Heightened Alert, club culture in Singapore, and surviving the pandemic: An interview with A Phat Cat Collective

Heightened Alert, club culture in Singapore, and surviving the pandemic: An interview with A Phat Cat Collective

It’s Groundhog Day for clubs and nightlife spots in Singapore, pivoting (yet again) amidst Phase Two Heightened Alert.

Back when Singapore had entered Phase Three in the final days of 2020, and several nightclubs had metamorphosed into food/beverage serving establishments as opposed to their modus operandi as nightlife harbours, it seemed that the return to manic boogieing and club-raving, whilst still on interim freeze, could've been a whiff or two away.

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Relaxation of regulations in May this year also whistled optimism when the audience size of live performances was expanded, albeit with DJ sets still inextricably left out. 'Back to Live' as well as Baybeats further signalled a lingering return, with socially distanced audiences and cautionary management for crowd control. And while nightspots like Zouk are able to rehash their space into aerobic spaces or multi-purpose venues, other establishments have sought to turn their dancefloors into kitchens, bringing in local food operators, curated in-house menus and slinging pretty cocktails to satiate partygoers’ appetites.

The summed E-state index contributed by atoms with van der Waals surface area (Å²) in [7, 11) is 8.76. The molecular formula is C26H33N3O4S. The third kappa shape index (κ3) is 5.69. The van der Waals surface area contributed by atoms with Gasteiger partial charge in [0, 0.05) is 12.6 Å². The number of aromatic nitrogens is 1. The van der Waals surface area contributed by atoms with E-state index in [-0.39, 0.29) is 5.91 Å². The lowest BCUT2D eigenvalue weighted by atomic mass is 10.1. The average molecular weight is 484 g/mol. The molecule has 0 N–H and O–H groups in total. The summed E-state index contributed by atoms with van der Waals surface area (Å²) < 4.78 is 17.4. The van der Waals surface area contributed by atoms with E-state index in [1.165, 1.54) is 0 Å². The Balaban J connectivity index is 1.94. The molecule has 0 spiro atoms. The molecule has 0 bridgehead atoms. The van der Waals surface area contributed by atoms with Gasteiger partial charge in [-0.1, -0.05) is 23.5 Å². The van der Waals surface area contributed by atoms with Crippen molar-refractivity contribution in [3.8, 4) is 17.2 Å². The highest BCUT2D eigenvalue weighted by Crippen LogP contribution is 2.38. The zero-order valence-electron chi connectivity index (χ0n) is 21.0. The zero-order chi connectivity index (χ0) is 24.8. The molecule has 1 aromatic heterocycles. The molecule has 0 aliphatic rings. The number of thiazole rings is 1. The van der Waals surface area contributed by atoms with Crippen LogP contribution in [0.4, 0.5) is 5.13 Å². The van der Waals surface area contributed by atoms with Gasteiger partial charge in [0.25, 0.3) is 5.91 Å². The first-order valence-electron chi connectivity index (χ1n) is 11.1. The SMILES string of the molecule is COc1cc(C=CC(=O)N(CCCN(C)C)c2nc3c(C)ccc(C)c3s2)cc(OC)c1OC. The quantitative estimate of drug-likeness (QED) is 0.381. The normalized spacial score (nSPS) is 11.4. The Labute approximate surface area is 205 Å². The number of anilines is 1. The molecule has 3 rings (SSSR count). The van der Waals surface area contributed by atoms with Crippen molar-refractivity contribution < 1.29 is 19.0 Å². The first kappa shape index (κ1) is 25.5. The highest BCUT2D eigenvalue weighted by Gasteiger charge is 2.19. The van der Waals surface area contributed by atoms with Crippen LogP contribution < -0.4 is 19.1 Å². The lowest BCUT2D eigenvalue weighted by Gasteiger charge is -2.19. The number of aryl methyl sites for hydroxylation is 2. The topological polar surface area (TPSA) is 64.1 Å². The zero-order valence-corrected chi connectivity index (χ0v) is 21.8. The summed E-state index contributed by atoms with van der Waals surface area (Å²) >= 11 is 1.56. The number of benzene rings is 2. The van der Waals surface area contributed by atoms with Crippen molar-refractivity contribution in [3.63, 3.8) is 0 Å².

All that came crumbling on 14 May, when measures had to be tightened as community infections took a turn for the worse.

Speaking to Joshua Pillai, co-founder at A Phat Cat Collective on their nuance to pivot, and the lingering helplessness of the situation at hand, it seems that the inevitability of the situation behoves adaptability, though the toll it's taking on businesses and the nightlife is disheartening  - something which we touch on during our chat.

Q: Here we are again. What were your first reactions to the abrupt but necessary measures put in place for Heightened Alert?

A: Panic and déjà vu. It has definitely been a big curveball as we had to adjust our seating from 8pax to 5pax groups shortly before that, and with less than 2 days lead time (measures were announced on Friday for implementation on Sunday), we had to quickly contact all guests who had upcoming reservations and make refunds to those who have made deposits. We’re definitely in a stronger position this time around to face the Heightened Alert compared to a year ago, but we had been shut for 9 months in 2020 due to the regulations and we’re still in the midst of getting our footing. We understand how necessary the measures are, but at the same time it was a big blow to the morale.

Q: Pivoting from an entire nightclub operation into one where you’re strictly serving food and drinks is already pretty daunting. Now that that’s gone for the time being, how else are you trying to pivot (again)?

A: We will be doing cocktail and food deliveries and takeaway for both NINETEEN80 and Rails, along with our food partner CHIX Hot Chicken. We had briefly done alcohol delivery last year, so we’re in a better position as we already had some groundwork laid out this time.